Some fathers did not feel confident reading aloud
Less than half of fathers regularly read bedtime stories to their children, research has suggested.
Some 42% of fathers said they were bedtime story readers, compared with 76% of mothers, a poll of 2,207 adults for the National Year of Reading found.
But 60% of fathers blamed long hours and stress. Television was children's most common pre-sleep activity.
Children's Secretary Ed Balls said reading opened doors to everything.
Boys are consistently outperformed by girls when it comes to reading.
Last year 87% of girls reached the required standard of reading at the end of primary school, compared with 81% of boys.
And campaigners say boys need to see male role models picking up books and enjoying them.
Director of the National Year of Reading Honor-Wilson Fletcher said: "Reading has never been more important, but we know boys lag far behind girls when it comes to reading.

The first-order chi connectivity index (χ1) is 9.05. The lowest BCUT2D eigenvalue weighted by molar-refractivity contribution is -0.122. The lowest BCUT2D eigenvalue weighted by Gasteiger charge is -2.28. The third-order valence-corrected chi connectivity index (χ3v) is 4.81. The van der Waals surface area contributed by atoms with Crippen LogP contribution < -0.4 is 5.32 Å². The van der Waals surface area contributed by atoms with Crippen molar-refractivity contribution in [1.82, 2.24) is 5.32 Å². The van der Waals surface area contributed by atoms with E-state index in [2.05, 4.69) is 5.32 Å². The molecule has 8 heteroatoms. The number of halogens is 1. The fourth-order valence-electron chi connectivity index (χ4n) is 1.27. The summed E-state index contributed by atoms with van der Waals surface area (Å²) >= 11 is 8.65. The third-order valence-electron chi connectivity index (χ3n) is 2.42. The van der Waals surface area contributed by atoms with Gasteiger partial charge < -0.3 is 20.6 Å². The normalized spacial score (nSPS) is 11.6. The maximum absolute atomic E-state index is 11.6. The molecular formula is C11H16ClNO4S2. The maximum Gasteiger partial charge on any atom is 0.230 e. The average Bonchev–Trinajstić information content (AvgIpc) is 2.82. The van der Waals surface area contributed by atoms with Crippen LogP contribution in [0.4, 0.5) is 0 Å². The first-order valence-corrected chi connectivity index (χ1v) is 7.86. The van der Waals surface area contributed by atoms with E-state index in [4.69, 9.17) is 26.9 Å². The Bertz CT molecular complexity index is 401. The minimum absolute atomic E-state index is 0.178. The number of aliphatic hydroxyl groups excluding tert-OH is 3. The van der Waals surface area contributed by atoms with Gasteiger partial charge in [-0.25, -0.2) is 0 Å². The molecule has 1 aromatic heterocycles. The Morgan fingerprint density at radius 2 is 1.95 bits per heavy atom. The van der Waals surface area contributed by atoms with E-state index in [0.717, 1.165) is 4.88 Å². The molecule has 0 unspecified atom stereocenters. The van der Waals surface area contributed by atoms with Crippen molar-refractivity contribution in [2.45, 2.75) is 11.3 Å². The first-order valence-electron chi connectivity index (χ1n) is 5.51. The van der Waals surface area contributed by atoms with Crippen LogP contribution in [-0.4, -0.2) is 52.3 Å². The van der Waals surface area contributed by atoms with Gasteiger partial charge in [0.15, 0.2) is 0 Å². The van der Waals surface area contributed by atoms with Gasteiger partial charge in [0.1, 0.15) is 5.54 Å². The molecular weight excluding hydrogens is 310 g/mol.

"Boys need to see their dads enjoying reading if they are to become readers themselves as they grow up.
"Football programmes, blogs, newspapers and sports magazines are just as valuable reading as fairy tales."
Six out of 10 fathers said they did not read to their children at bedtime because of long hours and stress.
And one in 10 said they lacked confidence and felt mothers were better suited to the role.
Recent research for the National Literacy Trust suggested three-quarters of children were encouraged to read by their mother, but only a half said the same of their father.
Nearly a quarter of the pupils surveyed said no-one in their family encouraged them to read.
Mr Balls said: "Getting your children - both boys and girls - to be passionate about reading is something all parents can do.
"Reading to your children for 10 minutes at bedtime is the best way of improving our kids' chances when they get to school."